A CD – short for "certificate of deposit" – is a type of investment you can buy from a bank to earn interest. When you buy a CD, you pay a fixed amount of money and specify a fixed period of time over which the CD will earn interest. At the end of the time period, you can cash out the CD and reinvest the money elsewhere.
CDs are low-risk investment options, which makes them attractive. You can even cash them out early, but you will incur an early withdrawal penalty as required by federal law.
Read More: Certificate of Deposit Pros and Cons
Purchasing a CD from the Bank
You can invest in a CD from most banks, although some banks may require that you also open a deposit account. You will need to pay the bank the entire purchase price of the CD, which is typically $5,000 or more, and specify the length of your term. CDs are held in terms of years, although you can also buy six-month CDs at a lower yield.
The interest rate you earn on the CD will depend upon the rates available at the time as well as the amount of your deposit and the length of your term. If you make a larger deposit or specify a longer time period, the bank will generally offer you a higher rate of interest.
Read More: What does CD Stand for in Banking
How CDs Earn Interest
Once you buy a CD, interest begins to accrue until the end of the specified term. The interest is compounded; that means you earn interest on the interest. Rather than paying you interest on the amount you deposited only, the bank will pay you interest throughout the term and also pay you interest on the interest you've earned.
For example, if you bought a one-year CD for $20,000 earning 1.5 percent interest compounded monthly, at the end of the term, your CD will be worth $20,302.07, which means you earned $302.07 over the year. If interest had not compounded, your yield would only be $300. You can visit CIT.com for a CD interest calculator.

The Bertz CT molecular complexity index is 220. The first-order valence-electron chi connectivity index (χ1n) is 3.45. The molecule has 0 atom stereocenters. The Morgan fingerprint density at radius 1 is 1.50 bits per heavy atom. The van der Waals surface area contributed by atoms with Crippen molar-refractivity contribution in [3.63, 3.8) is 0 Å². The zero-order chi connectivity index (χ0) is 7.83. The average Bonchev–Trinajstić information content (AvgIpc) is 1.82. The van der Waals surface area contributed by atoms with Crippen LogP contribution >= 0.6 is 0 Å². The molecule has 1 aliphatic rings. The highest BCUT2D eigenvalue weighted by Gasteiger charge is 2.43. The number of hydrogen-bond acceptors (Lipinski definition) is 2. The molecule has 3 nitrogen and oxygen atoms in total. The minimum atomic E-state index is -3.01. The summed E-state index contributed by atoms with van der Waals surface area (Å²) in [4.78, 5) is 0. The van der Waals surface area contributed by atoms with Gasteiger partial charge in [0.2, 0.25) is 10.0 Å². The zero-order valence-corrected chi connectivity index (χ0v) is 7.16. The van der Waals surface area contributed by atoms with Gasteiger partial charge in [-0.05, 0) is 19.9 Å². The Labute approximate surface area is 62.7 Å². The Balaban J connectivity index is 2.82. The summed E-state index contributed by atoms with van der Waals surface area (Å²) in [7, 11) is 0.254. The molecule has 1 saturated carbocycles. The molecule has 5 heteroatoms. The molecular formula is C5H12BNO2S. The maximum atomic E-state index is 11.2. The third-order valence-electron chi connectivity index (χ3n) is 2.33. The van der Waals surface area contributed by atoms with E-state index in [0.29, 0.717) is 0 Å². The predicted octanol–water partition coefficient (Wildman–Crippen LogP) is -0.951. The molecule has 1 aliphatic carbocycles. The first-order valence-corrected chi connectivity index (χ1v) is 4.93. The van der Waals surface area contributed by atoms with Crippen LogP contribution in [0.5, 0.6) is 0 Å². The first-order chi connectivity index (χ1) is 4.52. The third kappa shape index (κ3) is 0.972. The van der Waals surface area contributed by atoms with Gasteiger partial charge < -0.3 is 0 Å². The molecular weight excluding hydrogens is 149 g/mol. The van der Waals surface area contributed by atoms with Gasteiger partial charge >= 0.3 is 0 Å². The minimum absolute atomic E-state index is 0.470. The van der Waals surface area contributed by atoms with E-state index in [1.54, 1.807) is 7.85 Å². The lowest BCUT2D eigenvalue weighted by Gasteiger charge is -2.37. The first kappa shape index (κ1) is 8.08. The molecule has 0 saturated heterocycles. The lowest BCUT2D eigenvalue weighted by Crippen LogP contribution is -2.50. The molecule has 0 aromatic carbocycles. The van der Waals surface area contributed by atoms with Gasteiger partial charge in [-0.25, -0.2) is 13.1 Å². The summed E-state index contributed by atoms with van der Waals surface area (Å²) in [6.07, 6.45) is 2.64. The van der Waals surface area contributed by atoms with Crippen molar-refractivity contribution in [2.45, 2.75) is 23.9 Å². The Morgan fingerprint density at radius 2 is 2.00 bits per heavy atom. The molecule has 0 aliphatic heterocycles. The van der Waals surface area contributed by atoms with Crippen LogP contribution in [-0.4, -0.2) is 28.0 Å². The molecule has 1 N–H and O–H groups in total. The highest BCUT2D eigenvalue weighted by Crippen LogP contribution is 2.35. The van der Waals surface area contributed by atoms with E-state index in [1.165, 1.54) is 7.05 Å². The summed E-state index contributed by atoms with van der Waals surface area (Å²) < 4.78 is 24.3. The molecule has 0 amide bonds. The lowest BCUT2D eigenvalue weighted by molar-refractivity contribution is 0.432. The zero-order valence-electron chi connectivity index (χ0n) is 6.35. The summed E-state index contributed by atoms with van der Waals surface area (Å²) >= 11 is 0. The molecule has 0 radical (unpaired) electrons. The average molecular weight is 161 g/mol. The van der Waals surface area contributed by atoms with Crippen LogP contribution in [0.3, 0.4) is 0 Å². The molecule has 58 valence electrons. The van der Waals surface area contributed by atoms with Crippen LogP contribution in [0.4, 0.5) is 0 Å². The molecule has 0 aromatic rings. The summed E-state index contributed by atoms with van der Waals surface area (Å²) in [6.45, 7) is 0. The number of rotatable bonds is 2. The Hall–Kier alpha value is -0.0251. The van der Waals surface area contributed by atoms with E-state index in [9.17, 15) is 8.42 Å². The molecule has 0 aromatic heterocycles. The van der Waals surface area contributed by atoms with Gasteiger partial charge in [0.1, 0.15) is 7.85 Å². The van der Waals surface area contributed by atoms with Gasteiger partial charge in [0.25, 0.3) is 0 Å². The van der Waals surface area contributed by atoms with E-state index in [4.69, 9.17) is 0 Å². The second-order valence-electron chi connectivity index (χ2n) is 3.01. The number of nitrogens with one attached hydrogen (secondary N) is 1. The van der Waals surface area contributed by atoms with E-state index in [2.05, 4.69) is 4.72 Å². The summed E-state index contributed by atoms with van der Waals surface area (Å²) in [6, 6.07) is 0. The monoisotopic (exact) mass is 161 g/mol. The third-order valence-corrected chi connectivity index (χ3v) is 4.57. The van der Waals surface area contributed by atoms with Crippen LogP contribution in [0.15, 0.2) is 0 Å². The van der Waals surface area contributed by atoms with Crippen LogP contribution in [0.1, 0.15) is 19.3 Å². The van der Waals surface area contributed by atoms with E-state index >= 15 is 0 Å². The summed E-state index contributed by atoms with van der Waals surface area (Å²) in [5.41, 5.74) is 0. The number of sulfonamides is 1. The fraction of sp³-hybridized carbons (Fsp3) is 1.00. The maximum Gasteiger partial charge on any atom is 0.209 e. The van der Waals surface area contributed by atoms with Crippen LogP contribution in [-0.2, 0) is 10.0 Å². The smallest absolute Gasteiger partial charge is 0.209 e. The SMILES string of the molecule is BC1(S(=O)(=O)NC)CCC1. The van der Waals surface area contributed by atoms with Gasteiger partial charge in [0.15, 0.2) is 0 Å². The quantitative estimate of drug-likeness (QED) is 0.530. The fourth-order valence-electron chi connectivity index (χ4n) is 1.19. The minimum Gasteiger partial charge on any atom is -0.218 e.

Penalties for Early CD Withdrawal
Federal law requires that banks set a minimum monetary penalty for customers who try to cash in a CD early. The government sets the floor on that requirement; if you withdraw from the CD within the first six days after investing, your interest will be at least seven days' worth of interest. After that, each bank has its own rules about how much to charge you.
Often, the penalty is calculated based on the amount of interest you would have earned during a set time. For instance, your bank's CD rules might state that if you make an early withdrawal, you'll be charged 90 days' worth of interest. If you're unsure of the penalty, check the fine print with your bank.
Requesting an Early CD Withdrawal
Your bank's website should provide its procedure for making a withdrawal or closing a CD early. Some banks may allow you to perform the entire action through their websites, including agreeing to and paying the penalty and having the funds transferred to your deposit account. Other banks may require you to appear at a branch in person, with identification, to make the withdrawal.
Read More: How Do I Redeem a CD?
Alternatives to Early Withdrawals
Making an early withdrawal on a CD will cost you interest, but there are other options you can pursue. Some banks will allow you to make interest-only withdrawals on the CD without penalty. So, if you bought a CD for $50,000 last year and have earned $600 worth of interest, you might be able to withdraw $600 or less from the accrued interest without penalty.
Your bank may also offer no-penalty CDs. However, those have much lower interest rates and don't allow you to withdraw small amounts. You must cash in the entire CD and close the account.
In brief, CDs are a safe way to make a short-term investment, but they work best if you can afford to put the money away for the term of the CD without needing to access it. Otherwise, you may lose the interest you've earned.
Rebecca K. McDowell is an attorney focused on debts and finance. She has a B.A. in English and a J.D. She has written finance and tax articles for Zacks and eHow.